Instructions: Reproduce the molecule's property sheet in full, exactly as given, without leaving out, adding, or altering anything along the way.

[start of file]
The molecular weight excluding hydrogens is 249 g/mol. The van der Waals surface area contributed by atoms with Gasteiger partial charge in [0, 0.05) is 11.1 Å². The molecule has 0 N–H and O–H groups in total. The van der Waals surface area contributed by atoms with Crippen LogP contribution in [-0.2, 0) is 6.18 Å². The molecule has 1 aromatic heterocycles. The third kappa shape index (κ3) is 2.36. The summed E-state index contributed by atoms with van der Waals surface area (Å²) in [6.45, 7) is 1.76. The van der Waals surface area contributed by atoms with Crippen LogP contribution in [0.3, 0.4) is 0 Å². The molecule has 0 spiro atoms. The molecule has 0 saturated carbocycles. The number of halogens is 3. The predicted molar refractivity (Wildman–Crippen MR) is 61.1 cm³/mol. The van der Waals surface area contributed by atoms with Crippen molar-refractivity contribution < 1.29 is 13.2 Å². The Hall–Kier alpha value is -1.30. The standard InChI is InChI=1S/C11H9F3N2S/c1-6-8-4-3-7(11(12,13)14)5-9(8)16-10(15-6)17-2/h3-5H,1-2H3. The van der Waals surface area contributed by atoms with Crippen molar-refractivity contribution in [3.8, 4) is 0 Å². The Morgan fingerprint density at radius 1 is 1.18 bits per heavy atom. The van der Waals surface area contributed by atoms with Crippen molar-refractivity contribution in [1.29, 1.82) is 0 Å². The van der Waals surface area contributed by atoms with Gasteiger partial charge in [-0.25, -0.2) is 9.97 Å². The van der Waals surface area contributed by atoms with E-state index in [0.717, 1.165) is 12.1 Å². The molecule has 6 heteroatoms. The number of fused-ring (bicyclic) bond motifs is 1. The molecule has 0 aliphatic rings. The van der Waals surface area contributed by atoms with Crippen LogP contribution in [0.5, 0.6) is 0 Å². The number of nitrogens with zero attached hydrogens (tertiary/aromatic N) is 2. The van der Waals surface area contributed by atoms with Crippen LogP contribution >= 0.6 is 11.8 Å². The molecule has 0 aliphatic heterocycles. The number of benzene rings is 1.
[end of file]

The molecular weight excluding hydrogens is 249 g/mol. The van der Waals surface area contributed by atoms with Gasteiger partial charge in [0, 0.05) is 11.1 Å². The molecule has 0 N–H and O–H groups in total. The van der Waals surface area contributed by atoms with Crippen LogP contribution in [-0.2, 0) is 6.18 Å². The molecule has 1 aromatic heterocycles. The third kappa shape index (κ3) is 2.36. The summed E-state index contributed by atoms with van der Waals surface area (Å²) in [6.45, 7) is 1.76. The van der Waals surface area contributed by atoms with Crippen LogP contribution in [0.3, 0.4) is 0 Å². The molecule has 0 spiro atoms. The molecule has 0 saturated carbocycles. The number of halogens is 3. The predicted molar refractivity (Wildman–Crippen MR) is 61.1 cm³/mol. The van der Waals surface area contributed by atoms with Crippen molar-refractivity contribution < 1.29 is 13.2 Å². The Hall–Kier alpha value is -1.30. The standard InChI is InChI=1S/C11H9F3N2S/c1-6-8-4-3-7(11(12,13)14)5-9(8)16-10(15-6)17-2/h3-5H,1-2H3. The van der Waals surface area contributed by atoms with Crippen molar-refractivity contribution in [3.8, 4) is 0 Å². The Morgan fingerprint density at radius 1 is 1.18 bits per heavy atom. The van der Waals surface area contributed by atoms with Crippen molar-refractivity contribution in [1.29, 1.82) is 0 Å². The van der Waals surface area contributed by atoms with Gasteiger partial charge in [-0.25, -0.2) is 9.97 Å². The van der Waals surface area contributed by atoms with E-state index in [0.717, 1.165) is 12.1 Å². The molecule has 6 heteroatoms. The number of fused-ring (bicyclic) bond motifs is 1. The molecule has 0 aliphatic rings. The van der Waals surface area contributed by atoms with Crippen LogP contribution in [0.5, 0.6) is 0 Å². The number of nitrogens with zero attached hydrogens (tertiary/aromatic N) is 2. The van der Waals surface area contributed by atoms with Crippen LogP contribution >= 0.6 is 11.8 Å². The molecule has 0 aliphatic heterocycles. The number of benzene rings is 1.